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Table of Contents

The Device of Race: An Introduction, Harry J. Elam, Jr.
1. Uncle Tom's Women, Judith Williams
2. Political Radicalism and Artistic Innovation in the Works of Lorraine Hansberry, Margaret B. Wilkerson
3. The Black Arts Movement: Performance, Neo-Orality, and the Destruction of the "White Thing", Mike Sell
4. Beyond a Liberal Audience, William Sonnega
5. Deep Skin: Reconstructing Congo Square, Joseph R. Roach
6. "Calling on the Spirit": The Performativity of Black Women's Faith in the Baptist Church Spritual Traditions and Its Radical Possibilities for Resistance, Telia U. Anderson
7. The Chitlin Circuit, Henry Louis Gates, Jr.
8. Audience and Africanisms in August Wilson's Dramaturgy: A Case of Study, Sandra G. Shannon
9. Black Minstrelsy and Double Inversion, Circa 1890, Annemarie Bean
10. Black Salome: Exoticism, Dance, and Racial Myths, David Krasner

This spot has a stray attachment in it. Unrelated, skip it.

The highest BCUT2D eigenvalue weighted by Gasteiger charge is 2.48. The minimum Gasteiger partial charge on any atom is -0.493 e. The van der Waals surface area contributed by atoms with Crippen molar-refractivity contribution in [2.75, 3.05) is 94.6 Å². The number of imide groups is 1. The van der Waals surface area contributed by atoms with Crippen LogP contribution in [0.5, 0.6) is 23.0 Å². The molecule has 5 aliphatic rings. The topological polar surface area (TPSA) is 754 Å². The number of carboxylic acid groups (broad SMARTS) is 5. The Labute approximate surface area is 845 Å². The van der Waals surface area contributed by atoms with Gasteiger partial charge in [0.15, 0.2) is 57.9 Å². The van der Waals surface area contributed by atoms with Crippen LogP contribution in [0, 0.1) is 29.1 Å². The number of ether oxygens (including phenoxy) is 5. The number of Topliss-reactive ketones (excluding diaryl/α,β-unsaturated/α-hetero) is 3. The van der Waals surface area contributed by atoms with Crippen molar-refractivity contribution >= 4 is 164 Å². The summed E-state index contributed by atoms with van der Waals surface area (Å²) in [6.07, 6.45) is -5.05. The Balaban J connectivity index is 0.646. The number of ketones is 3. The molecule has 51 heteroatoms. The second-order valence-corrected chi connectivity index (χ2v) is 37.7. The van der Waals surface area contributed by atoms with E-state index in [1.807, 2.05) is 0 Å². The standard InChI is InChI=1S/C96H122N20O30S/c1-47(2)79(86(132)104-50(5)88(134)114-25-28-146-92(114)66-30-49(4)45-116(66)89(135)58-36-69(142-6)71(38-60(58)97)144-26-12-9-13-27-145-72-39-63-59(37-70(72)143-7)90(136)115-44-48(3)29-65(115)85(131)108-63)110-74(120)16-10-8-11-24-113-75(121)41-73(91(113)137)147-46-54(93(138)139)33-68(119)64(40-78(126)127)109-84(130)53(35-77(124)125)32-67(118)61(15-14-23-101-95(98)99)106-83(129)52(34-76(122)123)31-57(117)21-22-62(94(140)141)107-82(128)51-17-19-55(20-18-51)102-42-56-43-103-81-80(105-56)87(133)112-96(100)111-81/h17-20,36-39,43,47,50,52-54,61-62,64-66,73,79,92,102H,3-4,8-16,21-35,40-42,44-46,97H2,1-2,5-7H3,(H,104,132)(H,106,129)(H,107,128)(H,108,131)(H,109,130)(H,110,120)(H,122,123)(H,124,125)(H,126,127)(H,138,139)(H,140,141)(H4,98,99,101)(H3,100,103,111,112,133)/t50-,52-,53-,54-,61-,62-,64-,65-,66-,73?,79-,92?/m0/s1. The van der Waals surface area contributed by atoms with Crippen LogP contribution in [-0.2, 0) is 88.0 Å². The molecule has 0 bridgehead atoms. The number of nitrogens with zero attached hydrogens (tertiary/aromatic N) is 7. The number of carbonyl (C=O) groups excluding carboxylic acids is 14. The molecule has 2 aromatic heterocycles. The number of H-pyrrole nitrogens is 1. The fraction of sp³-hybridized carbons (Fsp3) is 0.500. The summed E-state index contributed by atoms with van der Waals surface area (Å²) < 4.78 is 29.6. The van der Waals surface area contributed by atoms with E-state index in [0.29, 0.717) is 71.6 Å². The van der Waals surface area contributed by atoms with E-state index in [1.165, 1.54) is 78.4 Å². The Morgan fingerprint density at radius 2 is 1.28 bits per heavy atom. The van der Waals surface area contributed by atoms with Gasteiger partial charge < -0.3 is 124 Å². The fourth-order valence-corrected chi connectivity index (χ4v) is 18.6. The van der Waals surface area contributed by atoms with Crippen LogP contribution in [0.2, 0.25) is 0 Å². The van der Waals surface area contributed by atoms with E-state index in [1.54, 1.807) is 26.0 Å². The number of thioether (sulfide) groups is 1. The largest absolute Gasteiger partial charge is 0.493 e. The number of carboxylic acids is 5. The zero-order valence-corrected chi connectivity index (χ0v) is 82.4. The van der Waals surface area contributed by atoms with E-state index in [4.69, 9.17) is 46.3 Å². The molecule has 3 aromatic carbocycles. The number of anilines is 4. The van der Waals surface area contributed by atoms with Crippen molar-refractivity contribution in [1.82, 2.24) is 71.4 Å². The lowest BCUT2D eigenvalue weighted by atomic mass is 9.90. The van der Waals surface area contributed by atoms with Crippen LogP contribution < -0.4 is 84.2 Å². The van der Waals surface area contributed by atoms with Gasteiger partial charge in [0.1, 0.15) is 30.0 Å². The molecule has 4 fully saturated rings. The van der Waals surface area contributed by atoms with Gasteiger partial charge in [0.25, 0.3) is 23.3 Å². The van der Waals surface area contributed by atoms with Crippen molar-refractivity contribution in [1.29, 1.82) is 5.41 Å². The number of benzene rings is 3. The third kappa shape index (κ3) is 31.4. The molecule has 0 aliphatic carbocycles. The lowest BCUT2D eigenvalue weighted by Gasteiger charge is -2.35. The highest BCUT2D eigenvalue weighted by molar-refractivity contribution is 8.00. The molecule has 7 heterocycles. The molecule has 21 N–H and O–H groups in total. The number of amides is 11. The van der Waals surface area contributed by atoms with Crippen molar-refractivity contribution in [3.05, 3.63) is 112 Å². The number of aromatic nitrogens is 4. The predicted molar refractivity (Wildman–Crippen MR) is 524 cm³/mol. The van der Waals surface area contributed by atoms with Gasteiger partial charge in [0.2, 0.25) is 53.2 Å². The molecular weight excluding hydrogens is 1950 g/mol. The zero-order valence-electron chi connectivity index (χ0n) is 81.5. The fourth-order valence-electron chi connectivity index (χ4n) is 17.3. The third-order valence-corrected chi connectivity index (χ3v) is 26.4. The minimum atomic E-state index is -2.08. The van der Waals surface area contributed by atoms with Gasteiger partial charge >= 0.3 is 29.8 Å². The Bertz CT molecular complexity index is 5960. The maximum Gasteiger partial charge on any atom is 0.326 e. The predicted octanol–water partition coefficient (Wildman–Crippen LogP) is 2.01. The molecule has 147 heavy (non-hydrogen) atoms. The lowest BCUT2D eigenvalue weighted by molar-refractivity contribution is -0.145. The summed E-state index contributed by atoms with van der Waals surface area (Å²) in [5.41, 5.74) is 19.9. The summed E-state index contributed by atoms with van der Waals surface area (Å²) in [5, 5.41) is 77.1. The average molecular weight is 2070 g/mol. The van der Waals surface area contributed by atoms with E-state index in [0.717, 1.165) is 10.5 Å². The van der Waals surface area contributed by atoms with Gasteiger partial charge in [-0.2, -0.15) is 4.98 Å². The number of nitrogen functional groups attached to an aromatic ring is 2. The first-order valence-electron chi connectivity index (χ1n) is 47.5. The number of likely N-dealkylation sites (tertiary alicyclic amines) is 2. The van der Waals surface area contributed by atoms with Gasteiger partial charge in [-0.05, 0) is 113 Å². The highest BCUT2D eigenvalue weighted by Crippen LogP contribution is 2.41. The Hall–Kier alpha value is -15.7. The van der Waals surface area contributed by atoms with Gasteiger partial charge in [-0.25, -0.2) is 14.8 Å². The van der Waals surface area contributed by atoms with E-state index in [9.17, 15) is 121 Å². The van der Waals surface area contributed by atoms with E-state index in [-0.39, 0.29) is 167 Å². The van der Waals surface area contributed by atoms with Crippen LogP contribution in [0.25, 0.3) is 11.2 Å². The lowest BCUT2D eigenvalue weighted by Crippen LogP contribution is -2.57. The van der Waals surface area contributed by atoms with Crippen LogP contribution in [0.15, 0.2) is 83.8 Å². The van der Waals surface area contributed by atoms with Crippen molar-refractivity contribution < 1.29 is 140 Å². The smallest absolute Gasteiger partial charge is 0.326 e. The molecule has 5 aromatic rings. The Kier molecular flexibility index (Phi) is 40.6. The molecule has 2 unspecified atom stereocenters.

11. Uh Tiny Land Mass Just Outside of My Vocabulary: Expression of Creative Nomadism and Contemporary African American Playwrights, Kimberly D. Dixon
12. Attending Walt Whitman High: The Lessons of Pomo Afro Homos' Dark Fruit, Jay Plum
13. Acting Out Miscegenation, Diana R. Paulin
14. Birmingham's Federal Theater Project Negro Unit: The Administration of Race, Tina Redd
15. The Black Performer and the Performance of Blackness: The Escape, or, A Leap to Freedom by William Wells Brown and No Place To Be Somebody by Charles Gordone, Harry J. Elam, Jr.
16 The Costs of Re-Membering: What's at Stake in Gayl Jones's Corregidora. Christina E. Sharpe
17. African American Theater: The State of the Profession, Past, Present, and Future, Round-table discussion edited by Harry J. Elam, Jr. and David Krasner
Afterword: Change Is Coming, David Krasner
Selected Bibliography